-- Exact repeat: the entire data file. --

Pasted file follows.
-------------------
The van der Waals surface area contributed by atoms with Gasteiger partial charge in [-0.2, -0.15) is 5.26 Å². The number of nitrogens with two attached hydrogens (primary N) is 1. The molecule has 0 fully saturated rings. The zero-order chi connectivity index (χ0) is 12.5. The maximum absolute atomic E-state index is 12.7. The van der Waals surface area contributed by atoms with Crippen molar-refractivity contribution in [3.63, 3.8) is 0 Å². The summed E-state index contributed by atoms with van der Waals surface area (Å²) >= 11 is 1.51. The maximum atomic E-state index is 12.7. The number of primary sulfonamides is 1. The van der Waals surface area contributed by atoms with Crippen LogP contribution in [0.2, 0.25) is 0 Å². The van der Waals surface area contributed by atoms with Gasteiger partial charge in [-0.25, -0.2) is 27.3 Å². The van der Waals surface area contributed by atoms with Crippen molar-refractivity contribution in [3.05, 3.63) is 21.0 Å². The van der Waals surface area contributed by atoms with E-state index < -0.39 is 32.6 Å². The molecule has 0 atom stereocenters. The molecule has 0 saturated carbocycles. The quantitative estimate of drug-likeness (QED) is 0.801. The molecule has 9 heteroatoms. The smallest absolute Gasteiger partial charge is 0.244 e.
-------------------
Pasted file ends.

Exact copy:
The van der Waals surface area contributed by atoms with Gasteiger partial charge in [-0.2, -0.15) is 5.26 Å². The number of nitrogens with two attached hydrogens (primary N) is 1. The molecule has 0 fully saturated rings. The zero-order chi connectivity index (χ0) is 12.5. The maximum absolute atomic E-state index is 12.7. The van der Waals surface area contributed by atoms with Crippen molar-refractivity contribution in [3.63, 3.8) is 0 Å². The summed E-state index contributed by atoms with van der Waals surface area (Å²) >= 11 is 1.51. The maximum atomic E-state index is 12.7. The number of primary sulfonamides is 1. The van der Waals surface area contributed by atoms with Crippen LogP contribution in [0.2, 0.25) is 0 Å². The van der Waals surface area contributed by atoms with Gasteiger partial charge in [-0.25, -0.2) is 27.3 Å². The van der Waals surface area contributed by atoms with Crippen molar-refractivity contribution in [3.05, 3.63) is 21.0 Å². The van der Waals surface area contributed by atoms with E-state index < -0.39 is 32.6 Å². The molecule has 0 atom stereocenters. The molecule has 0 saturated carbocycles. The quantitative estimate of drug-likeness (QED) is 0.801. The molecule has 9 heteroatoms. The smallest absolute Gasteiger partial charge is 0.244 e.